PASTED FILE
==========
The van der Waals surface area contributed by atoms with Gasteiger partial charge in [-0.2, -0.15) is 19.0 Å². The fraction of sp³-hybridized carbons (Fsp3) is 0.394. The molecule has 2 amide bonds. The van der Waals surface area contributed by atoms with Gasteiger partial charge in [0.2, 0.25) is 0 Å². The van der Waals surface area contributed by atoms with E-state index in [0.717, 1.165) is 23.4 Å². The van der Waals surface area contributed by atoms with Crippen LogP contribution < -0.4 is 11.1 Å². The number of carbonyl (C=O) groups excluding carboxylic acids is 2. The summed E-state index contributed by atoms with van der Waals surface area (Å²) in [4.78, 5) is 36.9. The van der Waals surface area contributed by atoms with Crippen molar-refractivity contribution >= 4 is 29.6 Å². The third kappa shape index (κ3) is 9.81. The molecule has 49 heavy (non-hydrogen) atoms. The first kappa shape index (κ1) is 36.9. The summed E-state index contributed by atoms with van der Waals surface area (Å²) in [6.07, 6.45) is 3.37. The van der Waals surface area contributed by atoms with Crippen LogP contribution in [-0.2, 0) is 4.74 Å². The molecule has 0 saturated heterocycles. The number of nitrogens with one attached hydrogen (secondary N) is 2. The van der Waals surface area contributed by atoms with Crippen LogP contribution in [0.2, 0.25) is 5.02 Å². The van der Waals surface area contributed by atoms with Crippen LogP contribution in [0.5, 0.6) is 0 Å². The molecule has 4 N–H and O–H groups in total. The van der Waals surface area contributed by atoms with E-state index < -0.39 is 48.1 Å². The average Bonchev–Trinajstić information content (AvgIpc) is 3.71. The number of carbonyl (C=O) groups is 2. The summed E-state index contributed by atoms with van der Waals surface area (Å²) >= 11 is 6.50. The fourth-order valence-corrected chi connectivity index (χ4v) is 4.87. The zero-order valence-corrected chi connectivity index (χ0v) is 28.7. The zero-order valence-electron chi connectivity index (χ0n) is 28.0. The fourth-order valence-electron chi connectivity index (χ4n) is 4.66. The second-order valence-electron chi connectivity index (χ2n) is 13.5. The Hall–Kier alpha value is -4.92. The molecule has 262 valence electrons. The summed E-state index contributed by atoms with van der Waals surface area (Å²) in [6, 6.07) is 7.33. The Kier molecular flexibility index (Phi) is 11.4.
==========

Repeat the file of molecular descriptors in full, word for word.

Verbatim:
The van der Waals surface area contributed by atoms with Gasteiger partial charge in [-0.2, -0.15) is 19.0 Å². The fraction of sp³-hybridized carbons (Fsp3) is 0.394. The molecule has 2 amide bonds. The van der Waals surface area contributed by atoms with Gasteiger partial charge in [0.2, 0.25) is 0 Å². The van der Waals surface area contributed by atoms with E-state index in [0.717, 1.165) is 23.4 Å². The van der Waals surface area contributed by atoms with Crippen LogP contribution < -0.4 is 11.1 Å². The number of carbonyl (C=O) groups excluding carboxylic acids is 2. The summed E-state index contributed by atoms with van der Waals surface area (Å²) in [4.78, 5) is 36.9. The van der Waals surface area contributed by atoms with Crippen molar-refractivity contribution >= 4 is 29.6 Å². The third kappa shape index (κ3) is 9.81. The molecule has 49 heavy (non-hydrogen) atoms. The first kappa shape index (κ1) is 36.9. The summed E-state index contributed by atoms with van der Waals surface area (Å²) in [6.07, 6.45) is 3.37. The van der Waals surface area contributed by atoms with Crippen LogP contribution in [-0.2, 0) is 4.74 Å². The molecule has 0 saturated heterocycles. The number of nitrogens with one attached hydrogen (secondary N) is 2. The van der Waals surface area contributed by atoms with Crippen LogP contribution in [0.2, 0.25) is 5.02 Å². The van der Waals surface area contributed by atoms with Crippen LogP contribution in [0.5, 0.6) is 0 Å². The molecule has 4 N–H and O–H groups in total. The van der Waals surface area contributed by atoms with E-state index < -0.39 is 48.1 Å². The average Bonchev–Trinajstić information content (AvgIpc) is 3.71. The number of carbonyl (C=O) groups is 2. The summed E-state index contributed by atoms with van der Waals surface area (Å²) >= 11 is 6.50. The fourth-order valence-corrected chi connectivity index (χ4v) is 4.87. The zero-order valence-corrected chi connectivity index (χ0v) is 28.7. The zero-order valence-electron chi connectivity index (χ0n) is 28.0. The fourth-order valence-electron chi connectivity index (χ4n) is 4.66. The second-order valence-electron chi connectivity index (χ2n) is 13.5. The Hall–Kier alpha value is -4.92. The molecule has 262 valence electrons. The summed E-state index contributed by atoms with van der Waals surface area (Å²) in [6, 6.07) is 7.33. The Kier molecular flexibility index (Phi) is 11.4.